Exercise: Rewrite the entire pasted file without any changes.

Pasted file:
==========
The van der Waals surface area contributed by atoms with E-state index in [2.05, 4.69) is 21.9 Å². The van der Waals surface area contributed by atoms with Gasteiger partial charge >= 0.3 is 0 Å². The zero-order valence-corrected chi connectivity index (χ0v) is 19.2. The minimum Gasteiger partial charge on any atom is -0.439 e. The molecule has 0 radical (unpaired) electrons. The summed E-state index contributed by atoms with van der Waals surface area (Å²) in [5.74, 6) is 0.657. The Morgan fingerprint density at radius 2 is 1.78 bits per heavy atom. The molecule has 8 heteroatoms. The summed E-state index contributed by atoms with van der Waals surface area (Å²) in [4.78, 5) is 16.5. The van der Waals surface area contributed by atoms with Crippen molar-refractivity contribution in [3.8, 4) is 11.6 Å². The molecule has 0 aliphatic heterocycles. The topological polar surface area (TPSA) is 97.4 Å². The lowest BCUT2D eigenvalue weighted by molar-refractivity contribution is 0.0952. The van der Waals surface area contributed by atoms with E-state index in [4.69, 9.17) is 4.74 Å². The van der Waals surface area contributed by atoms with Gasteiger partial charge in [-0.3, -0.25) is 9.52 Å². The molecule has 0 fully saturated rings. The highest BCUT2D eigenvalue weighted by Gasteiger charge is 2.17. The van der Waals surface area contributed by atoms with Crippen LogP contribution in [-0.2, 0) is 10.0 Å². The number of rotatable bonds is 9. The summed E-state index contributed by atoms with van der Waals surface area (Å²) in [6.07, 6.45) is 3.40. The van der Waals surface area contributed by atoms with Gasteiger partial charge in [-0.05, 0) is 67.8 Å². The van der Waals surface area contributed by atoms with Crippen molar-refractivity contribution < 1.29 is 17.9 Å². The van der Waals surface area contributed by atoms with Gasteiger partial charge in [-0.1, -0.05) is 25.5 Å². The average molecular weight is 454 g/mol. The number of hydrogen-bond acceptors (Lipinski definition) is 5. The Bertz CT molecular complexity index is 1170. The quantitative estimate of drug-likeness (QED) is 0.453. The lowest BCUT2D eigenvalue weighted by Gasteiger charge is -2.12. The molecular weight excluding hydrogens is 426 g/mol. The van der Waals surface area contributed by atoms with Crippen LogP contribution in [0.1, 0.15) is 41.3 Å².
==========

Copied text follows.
The van der Waals surface area contributed by atoms with E-state index in [2.05, 4.69) is 21.9 Å². The van der Waals surface area contributed by atoms with Gasteiger partial charge >= 0.3 is 0 Å². The zero-order valence-corrected chi connectivity index (χ0v) is 19.2. The minimum Gasteiger partial charge on any atom is -0.439 e. The molecule has 0 radical (unpaired) electrons. The summed E-state index contributed by atoms with van der Waals surface area (Å²) in [5.74, 6) is 0.657. The Morgan fingerprint density at radius 2 is 1.78 bits per heavy atom. The molecule has 8 heteroatoms. The summed E-state index contributed by atoms with van der Waals surface area (Å²) in [4.78, 5) is 16.5. The van der Waals surface area contributed by atoms with Crippen molar-refractivity contribution in [3.8, 4) is 11.6 Å². The molecule has 0 aliphatic heterocycles. The topological polar surface area (TPSA) is 97.4 Å². The lowest BCUT2D eigenvalue weighted by molar-refractivity contribution is 0.0952. The van der Waals surface area contributed by atoms with E-state index in [4.69, 9.17) is 4.74 Å². The van der Waals surface area contributed by atoms with Gasteiger partial charge in [-0.3, -0.25) is 9.52 Å². The molecule has 0 fully saturated rings. The highest BCUT2D eigenvalue weighted by Gasteiger charge is 2.17. The van der Waals surface area contributed by atoms with Crippen LogP contribution in [-0.2, 0) is 10.0 Å². The number of rotatable bonds is 9. The summed E-state index contributed by atoms with van der Waals surface area (Å²) in [6.07, 6.45) is 3.40. The van der Waals surface area contributed by atoms with Gasteiger partial charge in [-0.05, 0) is 67.8 Å². The van der Waals surface area contributed by atoms with Crippen molar-refractivity contribution < 1.29 is 17.9 Å². The van der Waals surface area contributed by atoms with Gasteiger partial charge in [-0.1, -0.05) is 25.5 Å². The average molecular weight is 454 g/mol. The number of hydrogen-bond acceptors (Lipinski definition) is 5. The Bertz CT molecular complexity index is 1170. The quantitative estimate of drug-likeness (QED) is 0.453. The lowest BCUT2D eigenvalue weighted by Gasteiger charge is -2.12. The molecular weight excluding hydrogens is 426 g/mol. The van der Waals surface area contributed by atoms with Crippen LogP contribution in [0.1, 0.15) is 41.3 Å².